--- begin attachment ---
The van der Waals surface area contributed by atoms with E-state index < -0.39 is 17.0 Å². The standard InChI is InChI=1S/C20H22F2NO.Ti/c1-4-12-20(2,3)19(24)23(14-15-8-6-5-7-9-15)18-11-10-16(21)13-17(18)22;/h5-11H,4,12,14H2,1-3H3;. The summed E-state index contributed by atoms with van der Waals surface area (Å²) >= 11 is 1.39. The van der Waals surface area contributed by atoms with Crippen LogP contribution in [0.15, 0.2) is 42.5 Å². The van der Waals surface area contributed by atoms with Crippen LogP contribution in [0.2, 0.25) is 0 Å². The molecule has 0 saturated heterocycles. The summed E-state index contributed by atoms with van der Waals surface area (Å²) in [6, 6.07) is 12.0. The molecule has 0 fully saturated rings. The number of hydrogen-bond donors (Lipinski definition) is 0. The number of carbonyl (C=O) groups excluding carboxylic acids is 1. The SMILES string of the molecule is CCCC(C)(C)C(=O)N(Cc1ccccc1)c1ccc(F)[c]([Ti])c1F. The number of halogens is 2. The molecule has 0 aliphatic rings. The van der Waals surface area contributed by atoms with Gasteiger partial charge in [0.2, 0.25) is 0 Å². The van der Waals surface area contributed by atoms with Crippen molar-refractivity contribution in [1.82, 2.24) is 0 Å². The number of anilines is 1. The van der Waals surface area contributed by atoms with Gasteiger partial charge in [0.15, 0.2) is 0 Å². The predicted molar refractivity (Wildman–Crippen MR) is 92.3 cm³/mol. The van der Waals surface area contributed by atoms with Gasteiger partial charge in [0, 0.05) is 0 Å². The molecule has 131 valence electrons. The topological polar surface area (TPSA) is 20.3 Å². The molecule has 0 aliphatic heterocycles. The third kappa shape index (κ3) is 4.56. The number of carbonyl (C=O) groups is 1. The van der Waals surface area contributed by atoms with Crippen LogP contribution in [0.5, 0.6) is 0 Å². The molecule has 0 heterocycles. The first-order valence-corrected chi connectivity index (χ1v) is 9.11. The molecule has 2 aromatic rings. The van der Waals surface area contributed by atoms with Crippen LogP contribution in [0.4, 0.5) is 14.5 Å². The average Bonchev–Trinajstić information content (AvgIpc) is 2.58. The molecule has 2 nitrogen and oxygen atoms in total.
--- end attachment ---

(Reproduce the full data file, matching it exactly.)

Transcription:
The van der Waals surface area contributed by atoms with E-state index < -0.39 is 17.0 Å². The standard InChI is InChI=1S/C20H22F2NO.Ti/c1-4-12-20(2,3)19(24)23(14-15-8-6-5-7-9-15)18-11-10-16(21)13-17(18)22;/h5-11H,4,12,14H2,1-3H3;. The summed E-state index contributed by atoms with van der Waals surface area (Å²) >= 11 is 1.39. The van der Waals surface area contributed by atoms with Crippen LogP contribution in [0.15, 0.2) is 42.5 Å². The van der Waals surface area contributed by atoms with Crippen LogP contribution in [0.2, 0.25) is 0 Å². The molecule has 0 saturated heterocycles. The summed E-state index contributed by atoms with van der Waals surface area (Å²) in [6, 6.07) is 12.0. The molecule has 0 fully saturated rings. The number of hydrogen-bond donors (Lipinski definition) is 0. The number of carbonyl (C=O) groups excluding carboxylic acids is 1. The SMILES string of the molecule is CCCC(C)(C)C(=O)N(Cc1ccccc1)c1ccc(F)[c]([Ti])c1F. The number of halogens is 2. The molecule has 0 aliphatic rings. The van der Waals surface area contributed by atoms with Gasteiger partial charge in [0.2, 0.25) is 0 Å². The van der Waals surface area contributed by atoms with Crippen molar-refractivity contribution in [1.82, 2.24) is 0 Å². The number of anilines is 1. The van der Waals surface area contributed by atoms with Gasteiger partial charge in [0.15, 0.2) is 0 Å². The predicted molar refractivity (Wildman–Crippen MR) is 92.3 cm³/mol. The van der Waals surface area contributed by atoms with Gasteiger partial charge in [0, 0.05) is 0 Å². The molecule has 131 valence electrons. The topological polar surface area (TPSA) is 20.3 Å². The molecule has 0 aliphatic heterocycles. The third kappa shape index (κ3) is 4.56. The number of carbonyl (C=O) groups is 1. The van der Waals surface area contributed by atoms with Crippen LogP contribution in [0.5, 0.6) is 0 Å². The molecule has 0 heterocycles. The first-order valence-corrected chi connectivity index (χ1v) is 9.11. The molecule has 2 aromatic rings. The van der Waals surface area contributed by atoms with Crippen LogP contribution in [0.4, 0.5) is 14.5 Å². The average Bonchev–Trinajstić information content (AvgIpc) is 2.58. The molecule has 2 nitrogen and oxygen atoms in total.